The Supreme Court just dumped a pile of rulings into their collective "round file" this week. They upheld institutionalized racism and a Federal gag order on libraries, and struck down a California law that helped Holocaust victims investigate reparations claim. While I agree that these rulings are basically "correct", they leave me with a bad taste in my mouth.

First off, the Supremes ruled against the point based Affirmative Action admissions policy of Michigan State's undergraduate admissions program, great. But they also upheld the "principle" of Affirmative Action admissions in general?! They held that diversity on campus is such a valuable goal a legitimate school goal. Thus they argued that the school may pursue a racist policy in an effort to make up for past racism and its lingering effects. Huh? I believe that Dr. King called for a future in which an American (or any person) was judged for the "content of their character" and not the color of their skin. And I would settle for a present where an applicant to university was judged by the content of their transcripts and not the color of their skin. How can we end institutionalized racism when we are institutionalizing racism?

Second, the Supremes ruled against the Multnomah County Library (and several others) who challenged a federal order to add web monitoring and blocking software to all public library computer terminals. They held that withholding federal funds was not sufficiently coercive enough to worry about the "chilling effect" of computer monitors on free speech. But withholding funds is the same as levying a fine. And blocking "sex" related websites is only a step away from blocking offending religious or political speech as well. Can you imagine a world in which the Bush administration could fine a public library for allowing access to a website critical of the GOP, or a book critical of Nixon, or...? Multnomah County argued that the policy of restricting access to materials, rare books or pornography, has long been set by the individual libraries in compliance with the mores and views of the local community. But this court decided that "state's rights" only applies to... what, GOP friendly big businesses in defiance of environmental regs? Hypocrisy should be their middle name.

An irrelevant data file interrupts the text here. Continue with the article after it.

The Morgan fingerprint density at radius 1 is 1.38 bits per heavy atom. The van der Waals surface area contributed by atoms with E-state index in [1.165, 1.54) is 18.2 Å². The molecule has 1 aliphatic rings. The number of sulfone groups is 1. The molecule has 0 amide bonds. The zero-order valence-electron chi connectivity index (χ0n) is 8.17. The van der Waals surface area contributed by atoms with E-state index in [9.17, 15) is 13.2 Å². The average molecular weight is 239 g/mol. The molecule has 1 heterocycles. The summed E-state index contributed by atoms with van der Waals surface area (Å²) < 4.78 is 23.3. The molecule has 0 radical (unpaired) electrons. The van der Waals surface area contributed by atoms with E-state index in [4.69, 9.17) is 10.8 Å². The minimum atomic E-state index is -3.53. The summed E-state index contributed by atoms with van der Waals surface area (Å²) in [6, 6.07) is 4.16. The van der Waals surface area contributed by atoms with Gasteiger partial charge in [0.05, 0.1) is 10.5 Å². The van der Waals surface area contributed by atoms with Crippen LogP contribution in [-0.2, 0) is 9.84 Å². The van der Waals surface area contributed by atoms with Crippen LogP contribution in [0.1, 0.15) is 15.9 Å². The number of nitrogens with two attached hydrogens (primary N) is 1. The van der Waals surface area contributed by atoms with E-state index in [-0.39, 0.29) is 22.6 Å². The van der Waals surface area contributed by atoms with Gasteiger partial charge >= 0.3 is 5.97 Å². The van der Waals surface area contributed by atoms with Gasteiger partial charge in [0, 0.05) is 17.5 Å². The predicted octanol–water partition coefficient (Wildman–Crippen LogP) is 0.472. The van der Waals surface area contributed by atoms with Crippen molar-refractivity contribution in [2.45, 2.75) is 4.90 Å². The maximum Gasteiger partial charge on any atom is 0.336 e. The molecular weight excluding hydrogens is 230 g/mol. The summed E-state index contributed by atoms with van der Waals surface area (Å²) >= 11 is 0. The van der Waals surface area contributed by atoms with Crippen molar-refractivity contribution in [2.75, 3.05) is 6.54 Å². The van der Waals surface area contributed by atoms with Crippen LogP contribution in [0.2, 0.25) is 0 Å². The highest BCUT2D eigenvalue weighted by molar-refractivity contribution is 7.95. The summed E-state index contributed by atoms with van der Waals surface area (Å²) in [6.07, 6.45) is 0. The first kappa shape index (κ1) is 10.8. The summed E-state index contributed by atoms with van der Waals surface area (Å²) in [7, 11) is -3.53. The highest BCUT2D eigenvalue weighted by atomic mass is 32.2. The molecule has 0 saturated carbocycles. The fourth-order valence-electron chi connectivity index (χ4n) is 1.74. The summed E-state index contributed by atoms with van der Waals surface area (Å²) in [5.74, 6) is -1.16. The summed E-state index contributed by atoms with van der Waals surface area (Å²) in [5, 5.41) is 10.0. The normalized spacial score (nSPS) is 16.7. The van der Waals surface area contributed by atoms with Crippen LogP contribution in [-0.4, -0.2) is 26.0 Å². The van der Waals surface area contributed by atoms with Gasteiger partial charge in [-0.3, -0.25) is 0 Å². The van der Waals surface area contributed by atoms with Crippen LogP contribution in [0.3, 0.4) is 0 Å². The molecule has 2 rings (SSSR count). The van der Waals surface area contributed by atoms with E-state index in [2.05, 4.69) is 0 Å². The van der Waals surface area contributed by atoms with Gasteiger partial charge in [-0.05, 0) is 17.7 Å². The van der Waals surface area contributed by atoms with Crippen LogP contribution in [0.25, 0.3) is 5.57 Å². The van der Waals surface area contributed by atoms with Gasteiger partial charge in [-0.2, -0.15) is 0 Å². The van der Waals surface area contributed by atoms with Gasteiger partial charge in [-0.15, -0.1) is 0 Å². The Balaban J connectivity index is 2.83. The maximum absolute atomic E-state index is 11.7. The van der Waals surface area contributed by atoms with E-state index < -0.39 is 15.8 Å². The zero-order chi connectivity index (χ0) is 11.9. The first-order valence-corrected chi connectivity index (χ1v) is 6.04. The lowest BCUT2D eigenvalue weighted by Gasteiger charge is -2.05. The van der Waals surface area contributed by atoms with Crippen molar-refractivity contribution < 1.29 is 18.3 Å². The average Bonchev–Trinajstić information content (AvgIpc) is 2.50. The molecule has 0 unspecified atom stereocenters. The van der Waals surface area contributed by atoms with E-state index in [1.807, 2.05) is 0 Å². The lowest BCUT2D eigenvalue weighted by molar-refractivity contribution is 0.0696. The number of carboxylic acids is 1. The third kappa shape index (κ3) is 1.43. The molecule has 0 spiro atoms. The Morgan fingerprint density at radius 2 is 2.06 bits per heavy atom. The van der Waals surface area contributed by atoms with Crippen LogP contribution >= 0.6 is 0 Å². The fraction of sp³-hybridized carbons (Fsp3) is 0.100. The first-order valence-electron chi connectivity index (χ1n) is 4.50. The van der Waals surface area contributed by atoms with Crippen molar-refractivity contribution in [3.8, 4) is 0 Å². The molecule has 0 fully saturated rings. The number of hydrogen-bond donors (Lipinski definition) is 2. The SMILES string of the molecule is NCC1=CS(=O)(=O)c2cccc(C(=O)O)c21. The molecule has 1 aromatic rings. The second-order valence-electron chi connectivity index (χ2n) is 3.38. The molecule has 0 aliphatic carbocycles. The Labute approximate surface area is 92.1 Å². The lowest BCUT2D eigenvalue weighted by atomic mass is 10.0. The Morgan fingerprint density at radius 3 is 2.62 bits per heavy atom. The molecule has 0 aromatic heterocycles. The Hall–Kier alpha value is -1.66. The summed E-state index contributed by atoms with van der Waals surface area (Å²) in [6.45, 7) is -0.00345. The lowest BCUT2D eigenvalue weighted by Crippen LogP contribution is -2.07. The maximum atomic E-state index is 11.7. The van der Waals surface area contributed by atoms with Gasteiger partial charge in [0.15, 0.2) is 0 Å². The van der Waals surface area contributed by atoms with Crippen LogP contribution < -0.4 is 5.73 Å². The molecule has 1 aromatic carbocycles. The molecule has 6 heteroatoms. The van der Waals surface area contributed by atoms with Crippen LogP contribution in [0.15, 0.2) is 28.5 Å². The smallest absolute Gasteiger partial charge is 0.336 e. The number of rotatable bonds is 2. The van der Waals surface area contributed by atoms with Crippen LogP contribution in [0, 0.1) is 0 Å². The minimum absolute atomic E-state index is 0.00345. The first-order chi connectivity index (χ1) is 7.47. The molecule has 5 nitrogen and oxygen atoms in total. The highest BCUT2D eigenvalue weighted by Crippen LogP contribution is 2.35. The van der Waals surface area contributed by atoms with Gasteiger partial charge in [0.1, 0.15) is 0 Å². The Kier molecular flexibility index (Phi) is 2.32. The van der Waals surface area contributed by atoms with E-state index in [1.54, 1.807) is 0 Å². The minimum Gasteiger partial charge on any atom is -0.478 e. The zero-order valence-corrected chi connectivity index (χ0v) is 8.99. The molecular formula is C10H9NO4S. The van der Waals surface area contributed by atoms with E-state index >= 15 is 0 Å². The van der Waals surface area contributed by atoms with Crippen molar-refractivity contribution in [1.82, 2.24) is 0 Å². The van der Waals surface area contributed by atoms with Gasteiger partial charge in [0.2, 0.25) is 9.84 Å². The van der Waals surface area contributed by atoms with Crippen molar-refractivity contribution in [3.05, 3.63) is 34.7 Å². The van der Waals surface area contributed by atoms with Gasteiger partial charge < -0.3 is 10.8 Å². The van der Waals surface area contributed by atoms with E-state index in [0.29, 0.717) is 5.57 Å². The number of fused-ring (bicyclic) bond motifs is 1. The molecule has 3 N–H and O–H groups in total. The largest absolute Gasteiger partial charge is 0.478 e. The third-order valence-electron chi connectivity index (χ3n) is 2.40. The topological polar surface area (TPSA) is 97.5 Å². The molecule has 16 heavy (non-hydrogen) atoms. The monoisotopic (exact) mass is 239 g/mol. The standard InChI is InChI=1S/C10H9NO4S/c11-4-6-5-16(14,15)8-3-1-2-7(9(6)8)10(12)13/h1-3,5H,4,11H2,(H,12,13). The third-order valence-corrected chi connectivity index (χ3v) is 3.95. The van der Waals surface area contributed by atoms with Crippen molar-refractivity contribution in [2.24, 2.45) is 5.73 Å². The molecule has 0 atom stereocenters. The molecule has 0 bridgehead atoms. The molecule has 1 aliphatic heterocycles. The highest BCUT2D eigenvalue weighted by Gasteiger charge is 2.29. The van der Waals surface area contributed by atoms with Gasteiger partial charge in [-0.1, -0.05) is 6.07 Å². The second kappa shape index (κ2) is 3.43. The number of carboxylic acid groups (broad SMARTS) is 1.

And last, following up on the hypocrisy angle.. the Supremes overturned a California law (so much for state’s rights again) that set requirements for state licensing of insurance companies. All states license the insurance, banking, and medicine industries within their borders. And states use various criteria for issuing such license. A common requirement is that the companies are not engaged in illegal activity, law suits, or criminal investigations. California also asked insurers who provided coverage in Europe in the 40's to make their records available to Holocaust research and reparations efforts. The Supremes claimed that the Whitehouse has an implicit policy which is more light-handed and that California's requirement contradicted this policy, so they struck it down. I agree that the Fed's have the right to set foreign policy and States may not pursue their own agenda in contradiction to the Whitehouse. But I never heard that Bush wanted to protect insurers from such scrutiny. Meanwhile, the California law was one ray of hope for Holocaust victims world-wide, who are aging, dying, and running out of time, in their pursuit of justice in their lifetimes.

Overall these rulings meet the letter of the law and are beyond reproach on that front. However, they collectively undermine the very best efforts of our society to improve itself, to heal itself, and to preserve its best qualities. Michigan State will be allowed to continue institutionalizing racism. Libraries will become information censoring bureaucracies instead of fonts of knowledge. And California may not follow its progressive heart and help the victims of WWII to get justice from nameless, faceless, heartless insurance mega-corps. That bad taste in my mouth... I think I know what it is... crap!

Justice Department Follow Up: More Asscroft nastiness.... add to the abuse of the "material witness" process the bureaucratic nonsense of a "free speech zone".... from the Economist...

Sean: Wednesday, June 25, 2003 [+] |
...
Tuesday, June 24, 2003
The Rebels Strike Back

The AFP reports that the nascent revolution in Iran advances on the old violence meter...

A group of men carried out two armed attacks on a base of the Basij, the militia and morals police, near the central city of Isfahan, resulting in five people being injured and 21 arrested, the student news agency ISNA reported.


This is a serious step. It is the very beginning of the end for the Mullahs. We all heard much about the "tipping point of fear" in Iraq, well this is it in real life in neighboring Iran. For years the Basji militia have been used by the Mullahs to terrorize their citizens and keep the population in line. This is the first time that I know of when the students have actually turned the tables on the Basji. Add to this that even the police have turned on the Basji and you can truly see the depth and breadth of the opposition. Soon the Mullahs will have NO ONE responding to their edicts, decrees, and threats. On that day the Revolution is over and the Mullahs will be history.